The following is an outline for a field lesson that aims to explore the interesting habitat of floating docks and wharf pilings. (Go here for a scanned copy of the handout provided for the 2000 MIZ class field lesson, including discussion questions and a species list).
1. Begin by simply having your group explore the habitat by pulling up the tires. (Or if the dock is not floating, be sure to visit it when the organisms are exposed.)
2. After introducing the group to the exciting but bewildering assortment of living things on the dock, have them discuss the environmental parameters of the habitat (e.g. temperature, salinity, desiccation/tidal changes, wave forces and direction) and how these may differ from other habitats. Discuss which parameters may vary within the habitat and how/why.
3. To more clearly illustrate how differences in physical parameters may affect tire communities, have teams of two or three people survey a few tires on two sides of the dock with different hydrodynamic conditions. Pick a handful of target species that show clear differences between the two sides, and have the teams make counts of these species on the tires they survey. Teams that focus on different target organisms can report back to the group, and in this way the group will be exposed to patterns in distribution without being overwhelmed by the diversity of the communities. We found obvious differences in the abundance of several species that were relatively easy to identify and count. The outside tires harbored significantly more limpets, mussels, and large barnacles. The inside tires had a greater abundance of Metridium anemones, Chelyosoma tunicates, and Serpulid worms.
4. Ask the group to think about the different lifestyles of the float inhabitants: modes of locomotion, feeding, reproduction and how the organisms protect themselves in the environment. Discuss any patterns of organism distribution on the substrate. Are certain animals clustered at certain levels (depths) along the floats? What evidence is there of animal interactions within the habitat, such as space competition or commensalism?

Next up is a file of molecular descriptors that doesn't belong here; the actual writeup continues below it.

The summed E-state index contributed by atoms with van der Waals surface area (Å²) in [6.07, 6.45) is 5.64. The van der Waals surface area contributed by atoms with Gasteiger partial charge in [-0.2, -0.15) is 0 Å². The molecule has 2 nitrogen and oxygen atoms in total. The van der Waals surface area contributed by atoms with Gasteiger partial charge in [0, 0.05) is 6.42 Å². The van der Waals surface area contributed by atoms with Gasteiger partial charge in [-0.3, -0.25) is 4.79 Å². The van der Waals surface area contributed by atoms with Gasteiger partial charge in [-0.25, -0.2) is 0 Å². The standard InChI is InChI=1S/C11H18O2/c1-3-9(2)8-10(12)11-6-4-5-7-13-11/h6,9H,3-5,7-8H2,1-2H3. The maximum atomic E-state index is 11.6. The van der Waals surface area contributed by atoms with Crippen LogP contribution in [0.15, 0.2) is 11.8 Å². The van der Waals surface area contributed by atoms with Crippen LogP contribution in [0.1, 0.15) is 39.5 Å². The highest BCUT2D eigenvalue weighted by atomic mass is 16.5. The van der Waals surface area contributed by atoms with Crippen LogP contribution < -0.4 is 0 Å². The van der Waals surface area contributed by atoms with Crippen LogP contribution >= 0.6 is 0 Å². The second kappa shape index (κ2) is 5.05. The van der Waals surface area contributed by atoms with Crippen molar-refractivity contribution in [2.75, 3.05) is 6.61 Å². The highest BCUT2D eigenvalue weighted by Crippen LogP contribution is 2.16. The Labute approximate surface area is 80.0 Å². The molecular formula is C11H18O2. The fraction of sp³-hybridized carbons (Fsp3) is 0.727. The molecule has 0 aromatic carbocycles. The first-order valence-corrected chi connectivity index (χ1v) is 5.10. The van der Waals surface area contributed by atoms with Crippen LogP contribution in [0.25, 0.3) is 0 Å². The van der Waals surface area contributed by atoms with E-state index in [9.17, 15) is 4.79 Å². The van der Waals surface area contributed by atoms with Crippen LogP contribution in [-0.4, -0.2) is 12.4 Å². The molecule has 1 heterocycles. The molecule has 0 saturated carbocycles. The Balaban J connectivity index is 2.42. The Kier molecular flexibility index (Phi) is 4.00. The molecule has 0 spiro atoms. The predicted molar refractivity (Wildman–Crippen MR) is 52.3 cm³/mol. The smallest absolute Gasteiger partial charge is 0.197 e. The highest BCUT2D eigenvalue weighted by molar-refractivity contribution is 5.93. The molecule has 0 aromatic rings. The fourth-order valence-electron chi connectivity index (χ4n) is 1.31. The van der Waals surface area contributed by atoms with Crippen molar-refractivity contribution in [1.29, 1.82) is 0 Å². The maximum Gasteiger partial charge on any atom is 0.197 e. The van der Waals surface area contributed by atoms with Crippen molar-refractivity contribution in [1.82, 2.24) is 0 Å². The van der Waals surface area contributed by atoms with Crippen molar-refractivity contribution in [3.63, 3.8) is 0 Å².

5. We suggest conducting simple exercises in the field, such as temperature recordings and the Life Saver dissolution experiment, to better understand the variations in environmental parameters within your habitat and how they relate to the organism distribution patterns you have observed.
A few additional suggestions:
* Expect surprises. Given the diversity of organisms that typically inhabit floating docks, one can't expect to be able to identify everything. Bring a local field guidebook to aid in identifications and to provide additional information about the natural history of the organisms you discover. An excellent field guide for the Pacific Northwest is Eugene N. Kozloff's, Seashore Life of the Northern Pacific Coast, published by the University of Washington Press.
* Be careful to leave the habitat as undisturbed as possible. Do not unnecessarily remove organisms (particularly sessile animals.) Resubmerge the substrate/animals as soon as you are finished looking at them. Many of the organisms (such as sponges) will not survive if exposed to air for too long.